Tacrolimus and cyclosporine A are of no benefit to young rats with kaolin-induced hydrocephalus

Osaama H. Khan, Terry Enno, Marc R. Del Bigio*

*Corresponding author for this work

Research output: Contribution to journalArticle

8 Scopus citations

Abstract

Hydrocephalus causes damage to periventricular axons. Tacrolimus, cyclosporine A (CsA) and calpain inhibitors have been shown to protect axons in rat models of acute traumatic brain injury. We hypothesized that these agents would ameliorate the axon damage and behavioral effects in experimental hydrocephalus. Hydrocephalus was induced in 3-week-old rats by injection of kaolin into the cisterna magna. Tests of cognitive and motor function were performed on a weekly basis. In a blinded and randomized manner, tacrolimus (FK506; 3.6 mg/kg body weight) or CsA (10 mg/kg) was administered once daily by subcutaneous injection for 2 weeks, beginning 2 weeks after induction of hydrocephalus. In a separate experiment, calpain inhibitor I (10 mg/kg/day) was administered by continuous subcutaneous infusion. The brains were subjected to histopathological and biochemical analyses after 2 weeks of treatment. There was no statistically significant protection in regard to behavior, brain structure or brain composition in any of the experiments. However, there was biochemical and histological evidence of renal injury following chronic tacrolimus and CsA administration. Calcineurin inhibition does not offer significant protection in this rat model of hydrocephalus.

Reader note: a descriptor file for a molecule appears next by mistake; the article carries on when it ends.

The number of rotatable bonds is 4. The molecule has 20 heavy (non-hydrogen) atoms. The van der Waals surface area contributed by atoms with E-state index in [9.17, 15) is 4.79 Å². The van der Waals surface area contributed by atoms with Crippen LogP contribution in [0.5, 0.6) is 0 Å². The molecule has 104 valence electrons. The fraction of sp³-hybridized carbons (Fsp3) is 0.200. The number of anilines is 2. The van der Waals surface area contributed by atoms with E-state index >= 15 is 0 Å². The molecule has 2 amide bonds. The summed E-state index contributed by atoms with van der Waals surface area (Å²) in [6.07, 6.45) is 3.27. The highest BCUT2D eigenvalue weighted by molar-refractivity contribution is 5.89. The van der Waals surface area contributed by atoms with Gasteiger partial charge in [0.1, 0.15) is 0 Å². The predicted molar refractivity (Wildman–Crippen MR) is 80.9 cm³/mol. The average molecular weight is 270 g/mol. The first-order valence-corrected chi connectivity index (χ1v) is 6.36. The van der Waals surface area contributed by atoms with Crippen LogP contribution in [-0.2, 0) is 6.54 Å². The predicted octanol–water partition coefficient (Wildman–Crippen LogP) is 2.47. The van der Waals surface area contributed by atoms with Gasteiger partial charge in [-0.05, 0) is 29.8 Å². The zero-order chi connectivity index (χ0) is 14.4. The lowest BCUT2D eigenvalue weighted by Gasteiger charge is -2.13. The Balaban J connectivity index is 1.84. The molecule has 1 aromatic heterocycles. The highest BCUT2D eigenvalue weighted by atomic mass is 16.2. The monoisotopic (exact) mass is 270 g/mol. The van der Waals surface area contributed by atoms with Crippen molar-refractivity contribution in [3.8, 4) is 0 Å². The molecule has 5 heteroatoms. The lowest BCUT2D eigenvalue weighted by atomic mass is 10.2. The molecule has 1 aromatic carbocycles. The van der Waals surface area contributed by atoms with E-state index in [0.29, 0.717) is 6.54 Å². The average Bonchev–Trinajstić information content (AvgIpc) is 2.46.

Original languageEnglish (US)
Pages (from-to)309-313
Number of pages5
JournalPediatric Neurosurgery
Volume39
Issue number6
DOIs
StatePublished - Dec 1 2003

Keywords

  • Axon
  • Behavior
  • Calcineurin
  • Calpain
  • Cerebral ventricle
  • FK506
  • Neuroprotection

ASJC Scopus subject areas

  • Pediatrics, Perinatology, and Child Health
  • Surgery
  • Clinical Neurology

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